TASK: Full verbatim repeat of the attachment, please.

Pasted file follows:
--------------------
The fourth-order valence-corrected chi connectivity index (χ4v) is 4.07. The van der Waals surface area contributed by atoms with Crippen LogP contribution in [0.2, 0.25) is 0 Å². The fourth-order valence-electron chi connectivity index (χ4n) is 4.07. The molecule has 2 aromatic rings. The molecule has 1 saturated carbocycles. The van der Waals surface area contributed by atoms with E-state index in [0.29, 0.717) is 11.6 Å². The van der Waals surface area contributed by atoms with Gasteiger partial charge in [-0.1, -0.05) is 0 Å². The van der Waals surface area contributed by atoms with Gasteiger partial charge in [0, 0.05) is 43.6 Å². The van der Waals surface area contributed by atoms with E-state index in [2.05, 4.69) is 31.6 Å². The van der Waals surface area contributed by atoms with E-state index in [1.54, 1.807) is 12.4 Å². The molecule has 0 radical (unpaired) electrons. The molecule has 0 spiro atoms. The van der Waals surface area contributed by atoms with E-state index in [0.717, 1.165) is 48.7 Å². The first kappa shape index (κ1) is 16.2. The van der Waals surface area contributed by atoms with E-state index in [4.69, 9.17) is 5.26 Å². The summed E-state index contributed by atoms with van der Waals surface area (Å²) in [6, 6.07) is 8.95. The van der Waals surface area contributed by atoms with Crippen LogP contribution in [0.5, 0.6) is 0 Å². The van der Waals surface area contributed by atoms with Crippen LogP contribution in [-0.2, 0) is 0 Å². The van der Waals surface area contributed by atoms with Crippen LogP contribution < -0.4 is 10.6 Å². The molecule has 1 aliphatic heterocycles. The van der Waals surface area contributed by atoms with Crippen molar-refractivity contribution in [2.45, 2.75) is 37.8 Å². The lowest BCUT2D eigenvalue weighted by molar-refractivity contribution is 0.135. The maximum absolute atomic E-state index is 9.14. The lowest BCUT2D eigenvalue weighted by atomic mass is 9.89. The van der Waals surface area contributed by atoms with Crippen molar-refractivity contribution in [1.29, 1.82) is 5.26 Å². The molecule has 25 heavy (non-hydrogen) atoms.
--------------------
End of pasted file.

The fourth-order valence-corrected chi connectivity index (χ4v) is 4.07. The van der Waals surface area contributed by atoms with Crippen LogP contribution in [0.2, 0.25) is 0 Å². The fourth-order valence-electron chi connectivity index (χ4n) is 4.07. The molecule has 2 aromatic rings. The molecule has 1 saturated carbocycles. The van der Waals surface area contributed by atoms with E-state index in [0.29, 0.717) is 11.6 Å². The van der Waals surface area contributed by atoms with Gasteiger partial charge in [-0.1, -0.05) is 0 Å². The van der Waals surface area contributed by atoms with Gasteiger partial charge in [0, 0.05) is 43.6 Å². The van der Waals surface area contributed by atoms with E-state index in [2.05, 4.69) is 31.6 Å². The van der Waals surface area contributed by atoms with E-state index in [1.54, 1.807) is 12.4 Å². The molecule has 0 radical (unpaired) electrons. The molecule has 0 spiro atoms. The van der Waals surface area contributed by atoms with E-state index in [0.717, 1.165) is 48.7 Å². The first kappa shape index (κ1) is 16.2. The van der Waals surface area contributed by atoms with E-state index in [4.69, 9.17) is 5.26 Å². The summed E-state index contributed by atoms with van der Waals surface area (Å²) in [6, 6.07) is 8.95. The van der Waals surface area contributed by atoms with Crippen LogP contribution in [0.5, 0.6) is 0 Å². The van der Waals surface area contributed by atoms with Crippen LogP contribution in [-0.2, 0) is 0 Å². The van der Waals surface area contributed by atoms with Crippen LogP contribution < -0.4 is 10.6 Å². The molecule has 1 aliphatic heterocycles. The van der Waals surface area contributed by atoms with Crippen molar-refractivity contribution in [2.45, 2.75) is 37.8 Å². The lowest BCUT2D eigenvalue weighted by molar-refractivity contribution is 0.135. The maximum absolute atomic E-state index is 9.14. The lowest BCUT2D eigenvalue weighted by atomic mass is 9.89. The van der Waals surface area contributed by atoms with Crippen molar-refractivity contribution in [1.29, 1.82) is 5.26 Å². The molecule has 25 heavy (non-hydrogen) atoms.